Vodafone has published its second annual 'M2M Adoption Barometer' -- a global survey of the machine-to-machine (M2M) market -- and pegs Asia Pacific to lead global adoption rates over the next two years.
Global M2M adoption increased by over 80% in the past year to reach 22%, said the survey. The adoption rate in Asia Pacific, Middle East and Africa is higher than the global average, reaching 27%. The survey, carried out by Circle Research, comprised over 600 executives worldwide.
"This year's report findings [shows] momentum accelerates as companies in Asia-Pacific begin to realize the commercial potential of the IoT," said Niklas Ekarv, head of M2M, Asia Pacific, at a press event in Hong Kong.
Smart cars and meters drive the growth
Globally, three sectors have emerged as front runners in M2M: automotive, consumer electronics, and energy and utilities, said Vodafone in a statement. Automotive is the most mature sector as M2M is now seen as an enabler for additional services such as remote maintenance and infotainment.
In Asia, Ekarv said the use of smart meters is more prominent, driving the growth of M2M adoption in energy and utilities. 'Smart' home and office services like intelligent heating and connected security are also gaining popularity globally.
Ekarv added smaller organizations in Asia are also driving the M2M adoption. One of them is Hong Kong-based eSpot. The cargo and fleet management system provider offers electronic tracking systems via GPS location tracking and the GSM network.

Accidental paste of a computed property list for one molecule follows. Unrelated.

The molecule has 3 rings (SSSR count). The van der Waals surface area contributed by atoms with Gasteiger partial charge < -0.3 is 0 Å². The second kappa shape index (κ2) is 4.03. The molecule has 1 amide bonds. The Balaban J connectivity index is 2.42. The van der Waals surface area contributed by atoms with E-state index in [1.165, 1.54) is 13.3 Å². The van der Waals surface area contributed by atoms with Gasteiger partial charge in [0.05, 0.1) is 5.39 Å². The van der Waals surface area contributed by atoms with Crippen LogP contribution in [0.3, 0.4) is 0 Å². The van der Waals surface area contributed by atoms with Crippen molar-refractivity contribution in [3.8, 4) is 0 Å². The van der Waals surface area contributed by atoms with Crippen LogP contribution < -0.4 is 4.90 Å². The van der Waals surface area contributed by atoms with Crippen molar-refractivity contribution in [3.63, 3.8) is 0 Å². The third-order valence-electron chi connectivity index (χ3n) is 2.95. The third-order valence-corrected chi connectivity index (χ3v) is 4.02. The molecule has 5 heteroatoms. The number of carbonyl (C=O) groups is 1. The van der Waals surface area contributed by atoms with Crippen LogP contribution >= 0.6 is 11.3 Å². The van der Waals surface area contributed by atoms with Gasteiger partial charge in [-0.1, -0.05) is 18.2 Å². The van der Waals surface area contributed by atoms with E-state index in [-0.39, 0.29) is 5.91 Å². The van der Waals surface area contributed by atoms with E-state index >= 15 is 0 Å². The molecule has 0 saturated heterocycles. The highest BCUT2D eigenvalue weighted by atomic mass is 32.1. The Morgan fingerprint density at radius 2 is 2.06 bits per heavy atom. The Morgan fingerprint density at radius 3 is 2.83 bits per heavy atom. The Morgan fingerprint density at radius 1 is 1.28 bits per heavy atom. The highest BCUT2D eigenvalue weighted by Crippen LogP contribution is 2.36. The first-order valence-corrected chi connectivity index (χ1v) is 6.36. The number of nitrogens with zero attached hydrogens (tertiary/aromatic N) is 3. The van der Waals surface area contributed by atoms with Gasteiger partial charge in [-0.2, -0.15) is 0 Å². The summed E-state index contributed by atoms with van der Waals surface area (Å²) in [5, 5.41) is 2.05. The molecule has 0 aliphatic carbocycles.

Charging logistics providers based on an annual fee, eSpot's CEO Ricky Cheung noted most customers are tracking their trucks traveling between Hong Kong and Yantian in China. He expected more monitoring is happening at the North, traveling from Beijing to Europe via Russia.
"This technology is transforming whole industries across Asia as companies find new ways to operate and engage with their customers," said Ekarv, adding that technology research firm Machina predicts greater China to dominate Asian M2M revenues, followed by Japan, India, Korea and Australia.
Security is not a show stopper
On the security front, Ekarv said that his firm's M2M devices transmitted over private networks rather than the public Internet for enhanced security. "Is that enough? No, but it helps," he said.
The Vodafone M2M head also stressed that data streamed from a vehicle, for example, was tied to a serial number rather than a firm or individual's identity, further hardening overall security.
He said the massive UK-based telco now employs over 350 people in its M2M department to help boost its profile in the burgeoning sector.